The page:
South Koreans, Colombians Attacked in Iraq

Gunmen shot and killed two South Korean electricians and wounded two others near Saddam Hussein's hometown of Tikrit (search), South Korea's Foreign Ministry said Sunday.

In Baghdad, the U.S. military said a Colombian civilian working as a contractor for the military was killed Saturday in an ambush on a convoy. It was not immediately clear if he died in the same attack as the South Koreans.

The South Koreans were shot while riding in a passenger car apparently en route to Tikrit, north of Baghdad, Foreign Ministry Director General Lee Kwang-jae said. He could not say when the shooting occurred.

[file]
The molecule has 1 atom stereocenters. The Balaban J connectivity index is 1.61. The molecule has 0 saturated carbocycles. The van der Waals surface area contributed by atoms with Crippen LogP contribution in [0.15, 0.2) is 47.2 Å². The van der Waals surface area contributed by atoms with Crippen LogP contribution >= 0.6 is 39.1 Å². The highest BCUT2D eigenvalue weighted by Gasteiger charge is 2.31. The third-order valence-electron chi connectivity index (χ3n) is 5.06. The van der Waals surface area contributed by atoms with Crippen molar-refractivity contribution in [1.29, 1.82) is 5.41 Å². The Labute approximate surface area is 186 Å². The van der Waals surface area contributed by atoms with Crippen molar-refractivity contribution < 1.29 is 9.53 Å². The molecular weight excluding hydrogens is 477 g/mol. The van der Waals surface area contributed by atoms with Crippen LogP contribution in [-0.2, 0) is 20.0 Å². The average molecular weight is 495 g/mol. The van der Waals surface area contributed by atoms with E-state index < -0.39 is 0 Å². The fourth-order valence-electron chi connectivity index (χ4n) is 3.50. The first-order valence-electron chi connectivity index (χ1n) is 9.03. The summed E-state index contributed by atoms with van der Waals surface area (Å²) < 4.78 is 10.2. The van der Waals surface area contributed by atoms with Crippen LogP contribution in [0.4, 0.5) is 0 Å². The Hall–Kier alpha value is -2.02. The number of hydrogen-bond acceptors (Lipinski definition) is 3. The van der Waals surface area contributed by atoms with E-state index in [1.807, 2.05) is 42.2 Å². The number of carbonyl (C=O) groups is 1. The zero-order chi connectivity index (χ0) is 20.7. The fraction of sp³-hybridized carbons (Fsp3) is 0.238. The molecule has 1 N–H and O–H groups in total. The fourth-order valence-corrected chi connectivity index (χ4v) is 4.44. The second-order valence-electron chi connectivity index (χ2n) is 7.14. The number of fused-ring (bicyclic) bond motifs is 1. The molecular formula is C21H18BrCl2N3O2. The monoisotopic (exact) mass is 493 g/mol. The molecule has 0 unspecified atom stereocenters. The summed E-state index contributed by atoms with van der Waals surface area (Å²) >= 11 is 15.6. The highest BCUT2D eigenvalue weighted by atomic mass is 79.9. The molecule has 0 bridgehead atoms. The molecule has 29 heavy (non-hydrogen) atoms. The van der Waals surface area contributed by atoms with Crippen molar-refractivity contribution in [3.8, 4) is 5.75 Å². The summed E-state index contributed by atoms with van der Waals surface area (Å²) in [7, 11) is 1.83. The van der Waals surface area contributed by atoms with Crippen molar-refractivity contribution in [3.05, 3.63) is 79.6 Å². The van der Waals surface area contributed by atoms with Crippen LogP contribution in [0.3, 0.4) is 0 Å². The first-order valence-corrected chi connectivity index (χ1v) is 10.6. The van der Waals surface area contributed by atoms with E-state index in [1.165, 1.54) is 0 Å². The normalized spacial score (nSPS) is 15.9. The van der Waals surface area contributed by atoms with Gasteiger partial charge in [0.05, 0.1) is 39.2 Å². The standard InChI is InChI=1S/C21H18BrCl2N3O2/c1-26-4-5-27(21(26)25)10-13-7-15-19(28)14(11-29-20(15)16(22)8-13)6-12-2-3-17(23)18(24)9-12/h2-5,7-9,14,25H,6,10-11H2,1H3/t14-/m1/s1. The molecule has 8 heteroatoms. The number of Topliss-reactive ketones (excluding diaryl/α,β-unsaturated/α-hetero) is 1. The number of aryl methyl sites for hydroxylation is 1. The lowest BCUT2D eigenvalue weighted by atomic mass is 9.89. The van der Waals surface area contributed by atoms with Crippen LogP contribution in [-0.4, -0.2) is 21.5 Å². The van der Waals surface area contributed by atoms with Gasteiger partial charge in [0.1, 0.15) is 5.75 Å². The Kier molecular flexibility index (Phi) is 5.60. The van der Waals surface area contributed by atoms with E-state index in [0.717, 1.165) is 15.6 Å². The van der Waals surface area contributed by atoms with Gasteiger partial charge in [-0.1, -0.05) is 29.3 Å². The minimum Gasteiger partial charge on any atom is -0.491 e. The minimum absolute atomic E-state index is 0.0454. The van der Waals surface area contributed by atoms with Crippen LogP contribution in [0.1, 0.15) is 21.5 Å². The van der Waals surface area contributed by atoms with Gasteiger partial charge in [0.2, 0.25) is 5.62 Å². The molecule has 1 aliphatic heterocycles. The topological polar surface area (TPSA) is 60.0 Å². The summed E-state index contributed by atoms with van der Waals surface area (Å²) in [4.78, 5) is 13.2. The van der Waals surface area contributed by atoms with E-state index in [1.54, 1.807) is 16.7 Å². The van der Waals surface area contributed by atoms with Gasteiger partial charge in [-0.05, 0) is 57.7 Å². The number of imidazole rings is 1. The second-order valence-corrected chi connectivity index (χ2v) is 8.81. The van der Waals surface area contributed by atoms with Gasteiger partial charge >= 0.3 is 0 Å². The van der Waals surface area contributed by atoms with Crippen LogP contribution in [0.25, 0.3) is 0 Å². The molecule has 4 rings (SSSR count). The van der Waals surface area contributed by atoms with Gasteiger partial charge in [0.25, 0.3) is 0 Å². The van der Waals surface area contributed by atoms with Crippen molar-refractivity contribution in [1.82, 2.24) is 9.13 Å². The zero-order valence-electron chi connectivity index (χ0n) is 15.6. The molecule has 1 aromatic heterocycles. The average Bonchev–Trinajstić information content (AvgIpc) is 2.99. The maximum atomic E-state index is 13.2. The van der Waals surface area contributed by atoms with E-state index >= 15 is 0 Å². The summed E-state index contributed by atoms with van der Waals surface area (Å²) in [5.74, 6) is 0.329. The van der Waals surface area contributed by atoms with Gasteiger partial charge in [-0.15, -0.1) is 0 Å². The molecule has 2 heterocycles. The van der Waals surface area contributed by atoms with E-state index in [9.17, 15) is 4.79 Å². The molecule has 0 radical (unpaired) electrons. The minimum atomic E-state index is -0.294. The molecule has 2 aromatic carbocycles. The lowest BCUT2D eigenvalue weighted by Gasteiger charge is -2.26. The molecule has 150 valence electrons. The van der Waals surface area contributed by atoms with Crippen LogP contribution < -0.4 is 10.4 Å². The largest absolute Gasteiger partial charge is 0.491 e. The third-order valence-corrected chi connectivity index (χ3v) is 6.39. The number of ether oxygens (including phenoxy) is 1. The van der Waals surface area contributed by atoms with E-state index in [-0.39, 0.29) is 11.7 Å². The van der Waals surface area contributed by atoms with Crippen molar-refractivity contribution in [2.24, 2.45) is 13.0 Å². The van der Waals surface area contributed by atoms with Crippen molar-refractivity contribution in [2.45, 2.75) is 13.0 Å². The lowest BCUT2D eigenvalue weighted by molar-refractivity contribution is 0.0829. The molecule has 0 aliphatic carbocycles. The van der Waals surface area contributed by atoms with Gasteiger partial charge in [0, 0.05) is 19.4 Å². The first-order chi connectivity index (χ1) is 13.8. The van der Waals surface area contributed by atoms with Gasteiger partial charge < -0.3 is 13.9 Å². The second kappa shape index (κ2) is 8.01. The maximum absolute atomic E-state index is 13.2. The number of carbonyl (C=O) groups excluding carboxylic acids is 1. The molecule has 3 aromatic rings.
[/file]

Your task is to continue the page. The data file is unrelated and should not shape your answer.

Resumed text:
The victims were electricians for a firm contracted by a U.S. company to lay power lines at an electricity transmission station near Tikrit. Lee said officials from South Korea's embassy in Iraq were on their way to the scene.

Seoul's acting ambassador to Iraq, Son Se-ju, also was quoted by Yonhap as saying the two had been staying at a motel in Baghdad (search) and were probably on their way to Tikrit.

U.S. Army Brig. Gen. Mark Kimmitt said at a news briefing in Baghdad that the Colombian citizen died when insurgents opened fire with small arms on a convoy near the town of Balad, 45 miles north of Baghdad.

The Colombian was an employee of the U.S. defense contractor Kellogg Brown & Root (search), a subsidiary of Halliburton Co., the company previously headed by Vice President Dick Cheney, the military said.

In Tikrit, a U.S. Army spokesman said an attack on a convoy Sunday afternoon left three people dead. The incident occurred near Samara (search), south of Tikrit, said Sgt. Robert Cargie, spokesman for the 4th Infantry Division.